The stakes are higher in January 24’s episode of The Rookie, “Sabotage,” now that Officer Jackson West (Titus Makin Jr.) is working together with Sergeant Wade Grey (Richard T. Jones), and fellow Officers Lucy Chen (Melissa O’Neil) and Tim Bradford (Erica Winter) to take down Officer Doug Stanton (Brandon Routh), presented to viewers as a racist white cop personified.
One of the first interactions Stanton has with a civilian this episode is him stopping a law-abiding Hispanic man:
Stanton: Catch the game last night?
West: Yeah. It was brutal. Can’t believe they were able to come back on us.
Stanton: Uh-huh. Yeah, I believed. That’s why I won 200 bucks. Anything look out of place to you?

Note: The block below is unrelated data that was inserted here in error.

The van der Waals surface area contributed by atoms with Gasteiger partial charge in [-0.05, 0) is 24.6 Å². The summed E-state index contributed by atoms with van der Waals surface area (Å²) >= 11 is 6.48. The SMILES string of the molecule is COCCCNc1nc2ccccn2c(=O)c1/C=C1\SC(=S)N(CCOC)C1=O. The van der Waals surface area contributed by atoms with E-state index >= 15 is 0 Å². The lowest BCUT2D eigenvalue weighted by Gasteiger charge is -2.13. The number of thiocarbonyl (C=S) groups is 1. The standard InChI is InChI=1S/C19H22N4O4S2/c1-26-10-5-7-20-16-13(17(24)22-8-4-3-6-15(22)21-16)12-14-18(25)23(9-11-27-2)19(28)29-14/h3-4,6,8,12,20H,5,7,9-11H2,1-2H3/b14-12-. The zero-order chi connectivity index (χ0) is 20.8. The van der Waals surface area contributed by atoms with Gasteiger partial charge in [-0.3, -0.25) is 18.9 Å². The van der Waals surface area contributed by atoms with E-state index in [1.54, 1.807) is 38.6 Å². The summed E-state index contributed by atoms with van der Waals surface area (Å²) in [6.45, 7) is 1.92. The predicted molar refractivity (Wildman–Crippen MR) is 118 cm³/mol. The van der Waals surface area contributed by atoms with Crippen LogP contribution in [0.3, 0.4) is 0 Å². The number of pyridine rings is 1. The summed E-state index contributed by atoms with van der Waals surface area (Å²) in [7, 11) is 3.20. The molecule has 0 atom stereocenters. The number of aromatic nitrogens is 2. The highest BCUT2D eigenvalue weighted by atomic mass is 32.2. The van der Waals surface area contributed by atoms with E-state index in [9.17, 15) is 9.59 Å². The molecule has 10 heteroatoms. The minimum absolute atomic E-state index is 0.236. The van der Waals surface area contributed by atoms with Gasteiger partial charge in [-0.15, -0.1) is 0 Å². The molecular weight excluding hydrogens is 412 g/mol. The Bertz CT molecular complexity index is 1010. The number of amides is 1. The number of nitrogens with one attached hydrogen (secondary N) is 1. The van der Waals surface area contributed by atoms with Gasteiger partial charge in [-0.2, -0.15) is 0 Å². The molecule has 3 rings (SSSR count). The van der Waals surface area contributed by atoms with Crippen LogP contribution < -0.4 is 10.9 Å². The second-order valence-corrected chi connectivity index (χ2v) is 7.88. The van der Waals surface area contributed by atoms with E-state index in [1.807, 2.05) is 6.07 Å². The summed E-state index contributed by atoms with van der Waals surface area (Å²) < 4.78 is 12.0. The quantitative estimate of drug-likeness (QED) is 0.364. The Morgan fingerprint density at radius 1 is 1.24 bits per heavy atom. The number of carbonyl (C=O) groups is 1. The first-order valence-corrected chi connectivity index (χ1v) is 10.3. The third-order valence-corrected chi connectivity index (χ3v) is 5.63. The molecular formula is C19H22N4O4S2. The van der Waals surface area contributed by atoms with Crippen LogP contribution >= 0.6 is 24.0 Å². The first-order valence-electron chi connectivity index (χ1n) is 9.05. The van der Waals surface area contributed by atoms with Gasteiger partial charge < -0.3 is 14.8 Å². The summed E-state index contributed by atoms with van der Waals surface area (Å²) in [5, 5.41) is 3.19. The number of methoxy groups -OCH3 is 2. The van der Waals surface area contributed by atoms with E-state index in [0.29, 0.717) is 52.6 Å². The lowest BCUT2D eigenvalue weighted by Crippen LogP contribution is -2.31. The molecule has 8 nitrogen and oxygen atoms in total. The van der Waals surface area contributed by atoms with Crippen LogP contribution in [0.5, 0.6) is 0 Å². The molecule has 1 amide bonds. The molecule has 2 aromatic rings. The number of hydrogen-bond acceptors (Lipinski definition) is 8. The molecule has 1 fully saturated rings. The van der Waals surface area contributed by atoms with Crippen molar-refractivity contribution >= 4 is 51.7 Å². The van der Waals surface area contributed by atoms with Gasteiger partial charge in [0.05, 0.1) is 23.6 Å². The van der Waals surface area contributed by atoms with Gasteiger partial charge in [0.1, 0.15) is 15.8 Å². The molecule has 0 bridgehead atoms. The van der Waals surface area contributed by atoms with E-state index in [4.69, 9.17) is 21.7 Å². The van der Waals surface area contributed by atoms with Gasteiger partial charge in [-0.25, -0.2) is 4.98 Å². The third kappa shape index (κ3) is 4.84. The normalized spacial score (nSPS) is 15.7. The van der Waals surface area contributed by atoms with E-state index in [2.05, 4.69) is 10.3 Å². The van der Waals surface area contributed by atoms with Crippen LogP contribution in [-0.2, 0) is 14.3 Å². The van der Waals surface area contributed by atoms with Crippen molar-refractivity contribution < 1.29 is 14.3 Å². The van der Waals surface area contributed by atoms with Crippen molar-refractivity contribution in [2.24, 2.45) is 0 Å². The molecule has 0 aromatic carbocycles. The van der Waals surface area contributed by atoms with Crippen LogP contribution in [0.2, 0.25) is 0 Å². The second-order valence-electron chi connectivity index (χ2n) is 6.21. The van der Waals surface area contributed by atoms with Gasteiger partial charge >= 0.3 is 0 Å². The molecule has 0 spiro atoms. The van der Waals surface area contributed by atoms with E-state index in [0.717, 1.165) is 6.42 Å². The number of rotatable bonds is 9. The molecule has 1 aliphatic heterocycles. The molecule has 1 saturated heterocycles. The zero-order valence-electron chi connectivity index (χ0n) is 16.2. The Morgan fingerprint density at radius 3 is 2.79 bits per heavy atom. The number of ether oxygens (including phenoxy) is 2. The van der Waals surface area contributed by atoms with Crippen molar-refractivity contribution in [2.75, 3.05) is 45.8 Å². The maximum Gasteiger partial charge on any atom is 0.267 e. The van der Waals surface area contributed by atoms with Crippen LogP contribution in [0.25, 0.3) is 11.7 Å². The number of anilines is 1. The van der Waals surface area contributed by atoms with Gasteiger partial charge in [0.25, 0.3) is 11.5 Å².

West: Uh, I don’t —
Stanton: Dispatch, 7-adam-07, show us at a pedestrian stop, Waring and Seward.
Chen: Seward and Waring. Let’s go.
Bradford: Relax. We can’t be too obvious. Doug realizes we’re shadowing him, Jackson’s screwed. We’ll get close, wait to see if it escalates.
Stanton: Hey, bud. Live around here?
Armand: No, sir. Just came from a friend’s.
Stanton: Ah. Where you off to now?
Armand: Bus stop.
Stanton: Bus stop’s that way. Got any I.D.?
Armand: Yes , sir.
Stanton: Dispatch, 7-adam-07. Clear for a party. Last of Gusta, first of Armand. Dob, 7-26-1990. Have you on your way in a second. Unless she comes back with bad news. You got any outstanding warrants?
Armand: I’ve never been arrested, sir.
Dispatch: 7-adam-07, Gusta comes back clear and valid.
Stanton: There you go.
West: Bus stop’s that way, sir.
Armand: Thank you, officers.
West: Of course.
Stanton: See [sighs] That’s the kind of citizen I like. Knows his place, respects authority. You know, we wouldn’t have half the problems we have if more of them behaved like that one.